Top Ten Stereotypes about Jamaicans


I was born and raised in St. Mary, Jamaica, West Indies, but if I didn’t tell you that, you probably wouldn’t have guessed. I moved to the United States in 2009. I have since been mistaken for a Dominican, Trinidadian, Haitian but never a Jamaican.  My very first, “OMG you’re Jamaican” moment happened in the cafeteria at work.  The surprise was different, to say the least, in fact it was borderline disrespectful. After acknowledging my nationality, the lady said, “you’re so advanced.” I hesitantly replied, “ok” and walked away. I’ve since been asked for my accent which I don’t think we carry around in our back pockets. I have also been incessantly asked why I don’t look like a Jamaican. Do Jamaicans have a look? When you find out, please tell me.


Here are  10 stereotypes about Jamaicans. We’d appreciate that you be advised accordingly. The responses are from Jamaicans living in the United States, Canada, Jamaica and the UK. We tried to get responses from Jamaicans living in Japan but that just didn’t work. Maybe next time



.ALL Jamaicans are loud or aggressive: THIS IS A NO. POINT BLANK. Stop it NOW!   We speak passionately about things. Yet, that passion is often misconstrued as aggressiveness.  Most of us do also speak normally and in hushed tones.  Please stop trying to label us as such.


 ALL Jamaicans are from Kingston: Jamaica has 14  beautiful parishes (like states, Provinces, etc). Kingston is the capital of Jamaica, we all can’t be from the same little place. To be fair, it is common knowledge that some Jamaicans will say they are from Kingston when a St. Mary dem come from. Stop it. Be proud of your bush. With that said, we are all not from “bush” or live in huts on the beach. We were raised in homes, some with cable TV, sometimes just an antenna, running water and yes, modern conveniences.


Jamaicans do not speak English/Jamaicans do not have a language:  The most annoying thing you can ask a Jamaican is to speak Jamaican. The second is massacring the dialect. Contrary to this widely-known misconception, Jamaica’s first language is actually English.  The mere fact that we were colonized by the British until our independence in 1962 should be a dead giveaway. Unfortunately, most people do not pay attention to historical facts.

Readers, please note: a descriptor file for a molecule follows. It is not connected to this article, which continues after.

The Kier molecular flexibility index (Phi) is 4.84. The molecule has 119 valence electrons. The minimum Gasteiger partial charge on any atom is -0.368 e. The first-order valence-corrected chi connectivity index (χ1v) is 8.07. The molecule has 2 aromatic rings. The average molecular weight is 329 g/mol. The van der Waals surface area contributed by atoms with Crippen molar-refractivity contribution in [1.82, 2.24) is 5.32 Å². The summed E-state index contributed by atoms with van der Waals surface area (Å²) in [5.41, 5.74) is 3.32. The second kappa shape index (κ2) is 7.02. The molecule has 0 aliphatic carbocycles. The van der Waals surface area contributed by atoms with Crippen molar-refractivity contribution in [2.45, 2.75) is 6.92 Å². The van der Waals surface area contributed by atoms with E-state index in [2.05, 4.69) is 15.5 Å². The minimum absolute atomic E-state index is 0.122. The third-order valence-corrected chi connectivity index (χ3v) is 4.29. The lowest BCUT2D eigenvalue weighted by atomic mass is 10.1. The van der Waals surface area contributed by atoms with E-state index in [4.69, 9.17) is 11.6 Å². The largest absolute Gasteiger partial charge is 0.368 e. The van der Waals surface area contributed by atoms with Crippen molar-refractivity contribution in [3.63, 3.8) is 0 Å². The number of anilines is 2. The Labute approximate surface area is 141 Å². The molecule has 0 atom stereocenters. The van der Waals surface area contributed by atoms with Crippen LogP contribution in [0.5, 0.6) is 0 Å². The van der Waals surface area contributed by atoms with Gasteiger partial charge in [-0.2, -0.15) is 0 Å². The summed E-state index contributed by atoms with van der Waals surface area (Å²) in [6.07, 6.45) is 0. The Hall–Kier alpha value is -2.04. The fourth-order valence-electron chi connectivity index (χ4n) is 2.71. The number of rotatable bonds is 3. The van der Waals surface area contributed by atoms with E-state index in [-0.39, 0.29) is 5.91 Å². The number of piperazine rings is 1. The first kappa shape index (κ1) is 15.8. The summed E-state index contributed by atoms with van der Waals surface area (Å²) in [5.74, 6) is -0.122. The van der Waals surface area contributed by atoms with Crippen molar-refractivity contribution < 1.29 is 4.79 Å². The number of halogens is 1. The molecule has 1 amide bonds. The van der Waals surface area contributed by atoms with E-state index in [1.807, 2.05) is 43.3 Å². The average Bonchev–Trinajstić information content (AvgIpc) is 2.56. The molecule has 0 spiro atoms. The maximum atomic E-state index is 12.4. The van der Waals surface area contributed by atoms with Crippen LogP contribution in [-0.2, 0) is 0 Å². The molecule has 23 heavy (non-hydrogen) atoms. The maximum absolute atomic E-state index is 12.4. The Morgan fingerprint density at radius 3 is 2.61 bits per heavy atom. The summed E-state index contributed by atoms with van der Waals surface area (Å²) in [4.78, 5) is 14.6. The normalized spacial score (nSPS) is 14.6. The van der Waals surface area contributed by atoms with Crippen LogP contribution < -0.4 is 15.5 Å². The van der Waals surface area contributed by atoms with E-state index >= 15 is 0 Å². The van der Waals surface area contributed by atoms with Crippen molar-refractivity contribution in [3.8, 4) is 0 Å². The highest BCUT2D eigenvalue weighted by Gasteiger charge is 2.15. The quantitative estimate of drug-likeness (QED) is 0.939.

Jamaica does have another language. Yes, patois, Jamaican creole or the Jamaican dialect but never “Jamaican”. Patois (Patwah) is the language spoken at home and in the streets. A friend of mine was asked if he learned English as a second language and we laughed. We are proud of our patois but we learned English in school. No shade but the real English.  The most interesting thing about the language is its fluidity; strangely, people from certain Parishes uses certain words that others have never heard of. Ask people from Westmoreland and St. Elizabeth. To help you with a little patois, you might want to check then Jamaican Language Unit at The University of the West Indies, Mona (UWI, MONA).  There is also a Jamaican  dictionary,  Authentic Jamaican Dictionary of the Jamic Language: Featuring, Jamaican Patwa And Rasta Iyaric, Pronunciations And Definitions, by Ras Jabari Reynolds.  I met the author and owned a copy.  No, this is not a promotion of any sorts, it is actually the closest thing I’ve read or had that helped with pronunciation and definitions. Not that I need it.



ALL Jamaicans smoke weed: THIS IS ALSO A NO! First of all, who raised y’all?  We know what our mothers and grandmothers would say about this so let’s not even go there.  Even as adults weed smoking is frowned upon.  Yes, our free-spirited folks will roll a big head in a minute but its really not something every Jamaican does or even want to do. Furthermore, some of us have asthma.